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From: Andrea Vai <andrea.vai@unipv.it>
To: Alan Stern <stern@rowland.harvard.edu>
Cc: Johannes Thumshirn <jthumshirn@suse.de>,
	Jens Axboe <axboe@kernel.dk>,
	linux-usb@vger.kernel.org, linux-scsi@vger.kernel.org,
	Himanshu Madhani <himanshu.madhani@cavium.com>,
	Hannes Reinecke <hare@suse.com>, Ming Lei <ming.lei@redhat.com>,
	Omar Sandoval <osandov@fb.com>,
	"Martin K. Petersen" <martin.petersen@oracle.com>,
	Greg KH <gregkh@linuxfoundation.org>
Subject: Re: Slow I/O on USB media after commit f664a3cc17b7d0a2bc3b3ab96181e1029b0ec0e6
Date: Wed, 18 Sep 2019 17:25:44 +0200
Message-ID: <2196cc828e6d0651e6502a6dedeaeb14444cfe19.camel@unipv.it> (raw)
In-Reply-To: <Pine.LNX.4.44L0.1908261219060.1662-100000@iolanthe.rowland.org>

Il giorno lun 26 ago 2019 alle ore 18:33 Alan Stern <
stern@rowland.harvard.edu> ha scritto:
> [...]
> In fact, even the traces where the file doesn't exist beforehand
> show 
> some delays.  Just not as many delays as the traces where the file
> does 
> exist.  And again, each delay is in the middle of a write command,
> not 
> between commands.
> 
> I suppose changes to the upper software layers could affect which
> blocks are assigned when a new file is written.  Perhaps one kernel
> re-uses the same old blocks that had been previously occupied and
> the
> other kernel allocates a completely new set of blocks.  That might
> change the drive's behavior.  The quick way to tell is to record two
> usbmon traces, one under the "good" kernel and one under the "bad"  
> kernel, where each test involves writing over a file that already
> exists (say, 50 MB) -- the same file for both tests.  The block
> numbers
> will appear in the traces.

ok, I performed 10 tests for each kernel, so we have 20 traces.
 
> Also, I wonder if the changing the size of the data transfers would
> make any difference.  This is easy to try; just write "64" to
> /sys/block/sd?/queue/max_sectors_kb (where the ? is the appropriate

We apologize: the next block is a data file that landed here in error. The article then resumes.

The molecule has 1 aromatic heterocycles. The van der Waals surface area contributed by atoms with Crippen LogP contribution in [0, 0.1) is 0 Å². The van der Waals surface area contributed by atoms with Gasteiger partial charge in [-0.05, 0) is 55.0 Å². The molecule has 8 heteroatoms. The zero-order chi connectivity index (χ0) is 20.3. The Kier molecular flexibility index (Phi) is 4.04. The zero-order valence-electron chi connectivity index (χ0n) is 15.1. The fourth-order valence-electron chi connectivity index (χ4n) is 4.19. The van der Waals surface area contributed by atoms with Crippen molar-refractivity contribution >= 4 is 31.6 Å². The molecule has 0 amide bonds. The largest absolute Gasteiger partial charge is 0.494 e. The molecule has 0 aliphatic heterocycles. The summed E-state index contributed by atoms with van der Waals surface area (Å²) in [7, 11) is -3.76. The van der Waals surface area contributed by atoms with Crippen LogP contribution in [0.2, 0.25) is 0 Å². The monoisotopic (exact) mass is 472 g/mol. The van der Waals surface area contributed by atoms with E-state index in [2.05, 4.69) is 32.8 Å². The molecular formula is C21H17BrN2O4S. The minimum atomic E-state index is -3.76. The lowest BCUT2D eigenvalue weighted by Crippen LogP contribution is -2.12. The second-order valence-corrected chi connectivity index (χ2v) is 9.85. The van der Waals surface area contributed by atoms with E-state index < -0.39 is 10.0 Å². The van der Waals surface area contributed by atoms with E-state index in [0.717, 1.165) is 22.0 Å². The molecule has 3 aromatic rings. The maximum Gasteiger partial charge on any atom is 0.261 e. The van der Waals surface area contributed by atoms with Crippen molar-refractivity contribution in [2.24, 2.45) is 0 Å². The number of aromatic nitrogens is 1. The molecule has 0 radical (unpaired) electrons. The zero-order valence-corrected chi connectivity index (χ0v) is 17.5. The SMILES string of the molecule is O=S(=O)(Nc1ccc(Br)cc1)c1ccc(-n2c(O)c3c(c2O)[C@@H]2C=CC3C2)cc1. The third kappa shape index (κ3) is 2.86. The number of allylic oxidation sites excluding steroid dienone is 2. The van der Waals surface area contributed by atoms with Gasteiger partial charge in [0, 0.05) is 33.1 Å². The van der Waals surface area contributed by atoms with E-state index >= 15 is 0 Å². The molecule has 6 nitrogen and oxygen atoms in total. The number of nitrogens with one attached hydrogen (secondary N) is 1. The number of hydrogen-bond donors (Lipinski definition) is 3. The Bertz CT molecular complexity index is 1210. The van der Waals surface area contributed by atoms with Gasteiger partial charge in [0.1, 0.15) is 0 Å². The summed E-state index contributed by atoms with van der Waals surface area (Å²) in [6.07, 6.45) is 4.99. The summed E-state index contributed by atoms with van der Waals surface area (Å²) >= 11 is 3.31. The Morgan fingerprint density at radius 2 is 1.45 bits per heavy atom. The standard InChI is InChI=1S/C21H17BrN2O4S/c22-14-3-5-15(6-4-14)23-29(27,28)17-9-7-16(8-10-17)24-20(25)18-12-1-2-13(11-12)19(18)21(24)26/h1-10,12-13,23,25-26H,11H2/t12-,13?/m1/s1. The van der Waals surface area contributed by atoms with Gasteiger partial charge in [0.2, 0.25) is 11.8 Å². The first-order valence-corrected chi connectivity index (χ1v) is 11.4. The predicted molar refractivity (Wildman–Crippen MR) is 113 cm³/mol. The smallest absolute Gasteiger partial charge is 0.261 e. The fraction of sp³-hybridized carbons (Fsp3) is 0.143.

> drive letter) after the drive is plugged in but before the test
> starts.

ok, so I duplicated the tests above for the "64" case (it was
initially set as "120", if it is relevant to know), leading to 40 tests named as

bad.mon.out_50000000_64_TIMESTAMP
bad.mon.out_50000000_non64_TIMESTAMP
good.mon.out_50000000_64_TIMESTAMP
good.mon.out_50000000_non64_TIMESTAMP

where "64" denotes the ones done with that value in max_sectors_kb,
and "not64" the ones without it (as far as I can tell, it has been
always "120").

So, we have 40 traces total. Each set of 10 trials is identified by
a text file, which contains the output log of the test script (and the
timestamps), also available in the download zipfile.

Just to summarize here the times, they are respectively (number
expressed  in seconds):

BAD:
  Logs: log_10trials_50MB_BAD_NonCanc_64.txt,
log_10trials_50MB_BAD_NonCanc_non64.txt
  64: 34, 34, 35, 39, 37, 32, 42, 44, 43, 40
  not64: 61, 71, 59, 71, 62, 75, 62, 70, 62, 68
GOOD:
  Logs: log_10trials_50MB_GOOD_NonCanc_64.txt,
log_10trials_50MB_GOOD_NonCanc_non64.txt
  64: 34, 32, 35, 34, 35, 33, 34, 33, 33, 33
  not64: 32, 30, 32, 31, 31, 30, 32, 30, 32, 31

Finally, one note about the workaround proposed by Alan, "delete the
file before copying". My original problem occurred while using a